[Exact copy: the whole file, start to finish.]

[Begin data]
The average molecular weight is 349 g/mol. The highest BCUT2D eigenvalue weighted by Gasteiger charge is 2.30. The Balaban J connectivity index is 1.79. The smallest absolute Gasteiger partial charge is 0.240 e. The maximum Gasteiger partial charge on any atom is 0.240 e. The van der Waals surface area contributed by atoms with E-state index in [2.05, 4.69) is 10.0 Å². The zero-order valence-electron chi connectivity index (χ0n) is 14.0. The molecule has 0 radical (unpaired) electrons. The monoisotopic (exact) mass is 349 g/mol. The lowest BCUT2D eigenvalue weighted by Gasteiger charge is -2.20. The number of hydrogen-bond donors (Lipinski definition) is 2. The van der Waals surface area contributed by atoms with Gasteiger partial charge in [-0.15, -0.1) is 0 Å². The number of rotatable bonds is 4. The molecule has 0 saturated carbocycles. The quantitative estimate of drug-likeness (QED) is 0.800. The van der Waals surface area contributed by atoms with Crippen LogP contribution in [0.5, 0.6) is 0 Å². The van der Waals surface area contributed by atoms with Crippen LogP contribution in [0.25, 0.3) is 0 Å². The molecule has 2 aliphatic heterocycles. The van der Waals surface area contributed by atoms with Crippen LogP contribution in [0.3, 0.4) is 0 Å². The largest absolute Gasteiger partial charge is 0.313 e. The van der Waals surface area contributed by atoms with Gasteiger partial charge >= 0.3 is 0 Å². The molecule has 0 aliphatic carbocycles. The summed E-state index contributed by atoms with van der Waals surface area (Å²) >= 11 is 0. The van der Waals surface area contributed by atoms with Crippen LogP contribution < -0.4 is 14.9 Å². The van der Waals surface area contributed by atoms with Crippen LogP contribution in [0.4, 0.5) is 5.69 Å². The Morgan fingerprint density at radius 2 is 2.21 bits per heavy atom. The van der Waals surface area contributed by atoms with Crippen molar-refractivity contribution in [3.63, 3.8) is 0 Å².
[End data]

The average molecular weight is 349 g/mol. The highest BCUT2D eigenvalue weighted by Gasteiger charge is 2.30. The Balaban J connectivity index is 1.79. The smallest absolute Gasteiger partial charge is 0.240 e. The maximum Gasteiger partial charge on any atom is 0.240 e. The van der Waals surface area contributed by atoms with E-state index in [2.05, 4.69) is 10.0 Å². The zero-order valence-electron chi connectivity index (χ0n) is 14.0. The molecule has 0 radical (unpaired) electrons. The monoisotopic (exact) mass is 349 g/mol. The lowest BCUT2D eigenvalue weighted by Gasteiger charge is -2.20. The number of hydrogen-bond donors (Lipinski definition) is 2. The van der Waals surface area contributed by atoms with Gasteiger partial charge in [-0.15, -0.1) is 0 Å². The number of rotatable bonds is 4. The molecule has 0 saturated carbocycles. The quantitative estimate of drug-likeness (QED) is 0.800. The van der Waals surface area contributed by atoms with Crippen LogP contribution in [0.5, 0.6) is 0 Å². The van der Waals surface area contributed by atoms with Crippen LogP contribution in [0.25, 0.3) is 0 Å². The molecule has 2 aliphatic heterocycles. The van der Waals surface area contributed by atoms with Crippen LogP contribution in [0.3, 0.4) is 0 Å². The largest absolute Gasteiger partial charge is 0.313 e. The van der Waals surface area contributed by atoms with Gasteiger partial charge >= 0.3 is 0 Å². The molecule has 0 aliphatic carbocycles. The summed E-state index contributed by atoms with van der Waals surface area (Å²) >= 11 is 0. The van der Waals surface area contributed by atoms with Crippen LogP contribution < -0.4 is 14.9 Å². The van der Waals surface area contributed by atoms with Crippen LogP contribution in [0.4, 0.5) is 5.69 Å². The Morgan fingerprint density at radius 2 is 2.21 bits per heavy atom. The van der Waals surface area contributed by atoms with Crippen molar-refractivity contribution in [3.63, 3.8) is 0 Å².